(a) Taylor's Civil Law, 91, 92.
(6) Arist Eth. Nicom. lib. 5, c. 10.
(c) Jur. Nat. et Gro. lib. 5, c. 12, sec. 21.
(d) Grotius de Equitate, c. 1, sec. 3.

De Equitate,thus enforces the necessity of thus recurring to equitable interpretation : “ Cum enim inæqualibus,says he, idem non possit esse æquale res autem sæpe sunt inæquales, lex vero una semper atque eadem, necessario consequitur, alia virtute opus esse quæ inæqualibus rebus suam cuique æqualitatem præstat unde hac virtus equitas Latinis, Græcis vero emisicia dicitur."

$ 697. Equity, therefore, regarding the intent and not scrupulously fettered by the letter of the law, has to this end a two-fold operation; sometimes abridging the comprehensiveness of the text, and sometimes extending the words so far as to include other cases within parity of reason. An instance of the former kind may be found in one of the earliest English reports.(a) The case was this, an old act of parliament provided that goods rescued from a ship, where there is no legal wrecker, should be delivered by the sheriff to safe custody, in order to their being claimed within a year and a day, yet if the goods are perishable, and the sheriff sells them, retaining their value in their stead, restrictive equity (abridging the comprehensiveness of the text, which happened not to make due provision for perishable commodities,) would lead the mind of the judge to the conclusion that the sheriff retaining their value in their stead, would be acting agreeable to the intention of the lawgiver, inasmuch as he evidently designed the benefit of the trading

owner.

$ 698. On the other hand, instances of the latter kind occur in those cases, Ubi lex est specialis, et ratio ejus generalis, generaliter est accipienda.(6) Thus we find

(a) Plow. 465, 466, cited and approved in Threadneedle v. Threadneedle, 1 Freem. 185; 3 Keb. 381.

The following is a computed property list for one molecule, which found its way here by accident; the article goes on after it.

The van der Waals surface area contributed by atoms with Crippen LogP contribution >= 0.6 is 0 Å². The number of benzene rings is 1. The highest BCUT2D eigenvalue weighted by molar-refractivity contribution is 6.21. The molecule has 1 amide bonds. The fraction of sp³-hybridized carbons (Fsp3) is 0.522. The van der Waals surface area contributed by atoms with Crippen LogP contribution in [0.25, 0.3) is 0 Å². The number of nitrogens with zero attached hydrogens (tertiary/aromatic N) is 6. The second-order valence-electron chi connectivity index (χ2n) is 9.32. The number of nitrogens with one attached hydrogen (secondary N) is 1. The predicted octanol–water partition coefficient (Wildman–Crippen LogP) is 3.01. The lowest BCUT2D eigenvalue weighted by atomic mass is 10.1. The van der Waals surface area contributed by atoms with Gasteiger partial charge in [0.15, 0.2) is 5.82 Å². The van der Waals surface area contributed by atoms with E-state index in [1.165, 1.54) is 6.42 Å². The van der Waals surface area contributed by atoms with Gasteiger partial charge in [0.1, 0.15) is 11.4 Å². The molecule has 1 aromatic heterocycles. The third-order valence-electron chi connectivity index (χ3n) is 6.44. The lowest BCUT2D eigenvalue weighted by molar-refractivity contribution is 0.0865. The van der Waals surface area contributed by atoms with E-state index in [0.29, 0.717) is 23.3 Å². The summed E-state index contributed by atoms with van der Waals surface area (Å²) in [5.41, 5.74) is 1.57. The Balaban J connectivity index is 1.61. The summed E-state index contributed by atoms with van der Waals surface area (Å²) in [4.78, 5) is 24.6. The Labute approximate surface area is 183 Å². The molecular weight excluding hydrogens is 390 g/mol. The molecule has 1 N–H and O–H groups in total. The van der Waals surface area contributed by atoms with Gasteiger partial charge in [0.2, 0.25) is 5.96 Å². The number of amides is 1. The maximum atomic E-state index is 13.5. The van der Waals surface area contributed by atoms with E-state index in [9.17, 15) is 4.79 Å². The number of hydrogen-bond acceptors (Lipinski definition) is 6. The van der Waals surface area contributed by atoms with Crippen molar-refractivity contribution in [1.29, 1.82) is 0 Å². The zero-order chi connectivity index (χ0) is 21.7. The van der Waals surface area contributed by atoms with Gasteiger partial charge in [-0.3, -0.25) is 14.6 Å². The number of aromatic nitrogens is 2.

(6) 2 Inst. 43, 83 ; Beaufage's case, 10 Co. 103, b. ; 2 Inst. 118; Dig. L. b. 10, 27.

that two ancient statutes respecting executors, although administrators were not named, were held to extend to administrators; on the ground, that no possible reason could be suggested why they should be exempt from the same provisional regulation.(a) By parity of reasoning, in divers statutes where the word persons is used, it has been held that the word includes corporations, although this is a much larger sense than the word bears in ordinary conversation.(6)

§ 699. It will be well in this connection to advert to another part of the Aristotelian definition of equity, viz. the correction of the law.It must be considered, that this “ correctionis not by way of control but of exposition. It does not impugn but promotes the meaning of the law. For if the law, understood according to the unquestionable intention of the legislature, has descended to particulars, has described the very subject-matter under consideration, it cannot be said in such a case to be defective, nor in such case is there any room for equitable construction, or any warrant or authority for that kind of judicial redress, although the court may indeed doubt how far the ordinances of a particular statute are consonant to natural equity; yet it by no means follows, that they can with propriety assume, that it ought not to be obeyed, where it is not plainly subversive of some principle of natural justice-of divine or moral obligation; and even then it has been held by some, that it is rather a matter of private conscience, remote from the office of a judicial magistracy, than within the province of the court, which is constituted to declare and not to alter or impugn the law.

Perquam durum est, sed ita lex scrip

(a) Hill v. Grange, Plow. 178; Eyston v. Studd, 2 Plow. 467 ; Hard. 211, 213; 1 Hale P. C. 653, 654; Woodd. Lect. 7, p. 116. (6) Bac. Us. 57; Magdalen College case, 1 Mod. 164.